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Gov. Scott allows universal free school meals to become law

Broccoli, tomato sauce and a partially eaten plum sit on a beige lunch tray.
Patti Daniels
A school lunch tray photographed in 2015.

Gov. Phil Scott has allowed a bill to become law that provides free school meals to all students regardless of their family income.

Scott opposed the bill because he said it's wrong to raise taxes to purchase meals for wealthy families.

But in a letter to lawmakers, Scott said it was clear that lawmakers would override a veto.

At the beginning of the pandemic, the federal government eliminated all eligibility requirements for the school meals program.

When the federal money ended last year, the Legislature continued it for one year using state funds, and now lawmakers proposed to keep it going at a cost of roughly $30 million a year.

Universal school meals have increased participation in school meals, said Laura La Vacca, director of food services for the Burlington School District, in an April interview onVermont Edition. In Burlington, the schools serve 80% to 90% of students both breakfast and lunch.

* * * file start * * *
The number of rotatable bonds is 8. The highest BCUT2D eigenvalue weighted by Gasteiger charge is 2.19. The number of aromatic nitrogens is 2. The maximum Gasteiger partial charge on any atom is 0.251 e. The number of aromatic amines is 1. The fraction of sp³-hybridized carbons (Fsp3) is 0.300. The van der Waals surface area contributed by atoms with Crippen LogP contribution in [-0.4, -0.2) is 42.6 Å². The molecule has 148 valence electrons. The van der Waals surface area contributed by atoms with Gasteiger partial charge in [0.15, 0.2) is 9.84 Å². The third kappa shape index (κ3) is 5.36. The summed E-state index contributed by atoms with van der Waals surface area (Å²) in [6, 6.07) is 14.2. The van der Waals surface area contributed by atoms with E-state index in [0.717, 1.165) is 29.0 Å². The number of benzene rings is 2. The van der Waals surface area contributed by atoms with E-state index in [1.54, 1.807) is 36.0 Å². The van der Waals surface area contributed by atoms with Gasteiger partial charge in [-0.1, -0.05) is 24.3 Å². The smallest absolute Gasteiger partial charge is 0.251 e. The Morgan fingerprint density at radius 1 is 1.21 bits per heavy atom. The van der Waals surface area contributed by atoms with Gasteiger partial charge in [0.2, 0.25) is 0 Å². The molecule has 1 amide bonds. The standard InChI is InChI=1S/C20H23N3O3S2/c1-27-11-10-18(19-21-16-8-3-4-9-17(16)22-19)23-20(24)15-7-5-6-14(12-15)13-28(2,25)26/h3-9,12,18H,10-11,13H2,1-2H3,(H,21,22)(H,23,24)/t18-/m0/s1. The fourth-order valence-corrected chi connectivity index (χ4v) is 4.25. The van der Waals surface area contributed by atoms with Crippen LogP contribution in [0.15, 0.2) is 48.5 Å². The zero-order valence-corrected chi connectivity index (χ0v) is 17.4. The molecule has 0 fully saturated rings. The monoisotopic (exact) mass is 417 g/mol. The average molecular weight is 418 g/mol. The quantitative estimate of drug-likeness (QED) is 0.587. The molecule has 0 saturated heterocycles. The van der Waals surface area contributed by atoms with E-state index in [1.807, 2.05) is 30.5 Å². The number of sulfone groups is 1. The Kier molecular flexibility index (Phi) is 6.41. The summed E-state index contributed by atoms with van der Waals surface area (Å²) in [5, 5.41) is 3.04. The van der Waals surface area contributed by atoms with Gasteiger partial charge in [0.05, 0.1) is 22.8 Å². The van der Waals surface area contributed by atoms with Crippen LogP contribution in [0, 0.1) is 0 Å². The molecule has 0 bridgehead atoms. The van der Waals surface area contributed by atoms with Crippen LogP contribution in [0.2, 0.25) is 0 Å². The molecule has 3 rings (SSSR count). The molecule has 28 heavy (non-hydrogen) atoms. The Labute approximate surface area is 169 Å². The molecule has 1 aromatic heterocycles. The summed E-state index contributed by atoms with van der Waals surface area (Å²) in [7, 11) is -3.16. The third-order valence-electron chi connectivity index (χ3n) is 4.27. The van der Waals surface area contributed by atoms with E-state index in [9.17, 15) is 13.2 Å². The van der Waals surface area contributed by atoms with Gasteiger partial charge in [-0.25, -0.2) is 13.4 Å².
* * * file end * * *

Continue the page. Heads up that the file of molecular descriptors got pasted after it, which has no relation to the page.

"I think there's no anxiety or question or worry about whether or not they're going to have meals at school," La Vacca said. "If they miss a meal at home, they know at least when they come to school tomorrow they're going to have breakfast and lunch, and in many cases, supper and snack available to them."

Rep. Erin Brady, lead sponsor of this year's bill and a high school teacher, said opening up access to school meals to everyone helps reduce any stigma associated with those meals.

"We don't charge different rates for if you could have afforded your own laptop, we don't charge different rates for if your bus route is longer," Brady said onVermont Edition. "So any ways that we can really help students just see themselves in community and not comparing with others, is really important, particularly for adolescents."

The cost of the program would amount to about a 3-cent increase on the homestead property tax rate and the nonhomestead property tax rate, according to the Legislature's nonpartisan fiscal analysts.

In his letter, Scott called on lawmakers to reconsider this issue next year.

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Bob Kinzel has been covering the Vermont Statehouse since 1981 — longer than any continuously serving member of the Legislature. With his wealth of institutional knowledge, he answers your questions on our series, "Ask Bob."
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